3. In the tax deferred accounts, use Life Style funds, Target funds, TIPs, ETF commodities, bond ETFs, and REITs, Index Bond funds, individual bonds,
short term traded individual stocks, and non-tax efficient managed funds.
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galawdawg
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Re: Retired, how to best withdraw my investments tax efficiently?

Post by galawdawg »

Just a few observations/comments...

Did you run a social security calculator to determine the optimal strategy for claiming social security? If not, this one is recommended: https://opensocialsecurity.com/

Doing some back of the envelope calculations based upon the information you provided indicates that it might be advisable to consider waiting to claim SS until age 70. Assuming you defer SS to age 70, you would need to withdraw $50k from your portfolio in addition to your $20k dividends to cover your $70k annual expenses. In the meantime, you may be able to do Roth conversions of about $65k per year and incur a total federal tax liability of only about $4400. So including your taxes, that would bump your needed income to $75k which I accounted for below. Here are the numbers I used:

Qualified dividend income $20k
Long-term capital gains $22k (assuming you withdraw $55k per year from taxable with the average LT gains as noted in your OP)
Roth conversions $65k

Adjusted gross income $107k
Standard deduction $27k
Taxable income $80k
Federal income tax $4375

So in five (5) years, you would be able to move $325,000 to Roth accounts which reduces your overall tax liability when you reach age 72 and have both social security and required minimum distributions.

Again, those were very simple and quick calculations assuming MFJ with no income other than dividends and LT capital gains, taking the standard deduction, and no other tax considerations, like tax credits and such. If I overlooked something or if my calculations are off, I'm sure a smarter BH than me will point it out! :happy

Food for thought...
InMyDreams
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Re: Retired, how to best withdraw my investments tax efficiently?

Post by InMyDreams »

CRTR wrote: Mon Oct 05, 2020 7:58 am When the dust settled, I liked IncomeStrategy.com the best because it effortlessly handles the various assumptions/options the best. The cost was only $20/month and I only needed one month. It took me ~1 week to learn the interface, input my data and get the answers/insight I sought. I saved the report/strategy to my computer and canceled my subscription. You enter your data, assumptions and the system spits out and ranks ~100 different withdrawal strategies. You can see a brief summary of each strategy or VERY detailed yearly results. You easily can see how changing assumptions affects the "best" recommendation. For example, in my case, aggressive Roth conversions make sense if I live to >90 but do not if I only live to 80.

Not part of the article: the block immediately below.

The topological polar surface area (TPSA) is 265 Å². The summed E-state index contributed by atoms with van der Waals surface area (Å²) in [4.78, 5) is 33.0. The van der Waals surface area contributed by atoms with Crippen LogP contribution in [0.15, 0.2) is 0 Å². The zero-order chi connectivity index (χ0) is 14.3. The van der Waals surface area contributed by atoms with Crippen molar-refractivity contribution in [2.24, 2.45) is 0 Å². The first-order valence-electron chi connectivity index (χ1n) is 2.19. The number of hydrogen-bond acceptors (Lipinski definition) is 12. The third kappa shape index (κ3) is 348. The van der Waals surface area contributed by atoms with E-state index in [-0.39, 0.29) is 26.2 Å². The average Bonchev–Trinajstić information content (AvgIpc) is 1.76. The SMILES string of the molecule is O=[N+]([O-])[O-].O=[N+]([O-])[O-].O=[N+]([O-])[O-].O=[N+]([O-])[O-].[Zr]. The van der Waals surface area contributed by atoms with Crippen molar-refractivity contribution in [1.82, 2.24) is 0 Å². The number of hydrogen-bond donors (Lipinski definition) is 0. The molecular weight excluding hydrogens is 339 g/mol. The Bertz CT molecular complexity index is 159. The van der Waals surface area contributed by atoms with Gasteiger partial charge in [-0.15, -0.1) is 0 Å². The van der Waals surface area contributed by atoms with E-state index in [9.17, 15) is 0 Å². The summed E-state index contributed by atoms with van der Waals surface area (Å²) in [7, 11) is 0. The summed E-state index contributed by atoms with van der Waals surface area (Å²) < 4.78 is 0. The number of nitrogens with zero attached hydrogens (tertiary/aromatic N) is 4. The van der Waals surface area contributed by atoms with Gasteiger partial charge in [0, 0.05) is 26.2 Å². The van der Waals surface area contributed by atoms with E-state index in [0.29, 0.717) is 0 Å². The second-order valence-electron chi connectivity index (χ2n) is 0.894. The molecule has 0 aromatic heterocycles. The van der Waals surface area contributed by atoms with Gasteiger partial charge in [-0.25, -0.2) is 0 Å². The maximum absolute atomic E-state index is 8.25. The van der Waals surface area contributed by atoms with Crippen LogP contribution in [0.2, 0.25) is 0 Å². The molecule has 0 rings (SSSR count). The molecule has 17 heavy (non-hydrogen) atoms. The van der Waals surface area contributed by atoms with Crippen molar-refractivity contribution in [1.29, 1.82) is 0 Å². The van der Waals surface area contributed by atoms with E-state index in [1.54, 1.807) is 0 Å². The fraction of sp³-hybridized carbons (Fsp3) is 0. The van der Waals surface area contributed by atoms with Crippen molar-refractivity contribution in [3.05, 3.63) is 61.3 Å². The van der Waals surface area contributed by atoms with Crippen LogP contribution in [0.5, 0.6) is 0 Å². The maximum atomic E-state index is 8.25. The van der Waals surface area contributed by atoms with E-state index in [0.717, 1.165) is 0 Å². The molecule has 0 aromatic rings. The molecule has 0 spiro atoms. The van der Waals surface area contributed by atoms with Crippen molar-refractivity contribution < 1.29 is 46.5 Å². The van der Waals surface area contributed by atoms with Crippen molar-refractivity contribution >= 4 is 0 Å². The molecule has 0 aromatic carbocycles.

Does IncomeStrategy address asset allocation in the $20/mo subscription? How does it handle "other" investments, say TIAA Trad?

Has anyone else used it and liked it?
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Peter Foley
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Re: Retired, how to best withdraw my investments tax efficiently?

Post by Peter Foley »

A suggestion if you are inclined to sell some your mutual fund holdings with capital gains in taxable and then reinvest them. Note which of your stock mutual funds in taxable is most tax efficient. Sell funds that are less tax efficient and reinvest in those that are more tax efficient. Those that more tax efficient are likely to have less in capital gains each year.

Also, just to make sure you are not selling some funds with a mix of long term and short term capital gains, turn off the reinvestment of capital gains and dividends in your taxable accounts.
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grabiner
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Re: Retired, how to best withdraw my investments tax efficiently?

Post by grabiner »

If you can do this consistent with your asset allocation, it is better to sell taxable bond funds and keep taxable stock index funds. The taxable bond funds have little or no capital gain when sold, and the income you get out of the taxable stock funds is taxed at a lower rate than the income you get out of the taxable bond funds.

A further advantage is that you may leave some of those taxable stock funds to your heirs or to charity, so that the tax on the capital gains is never paid.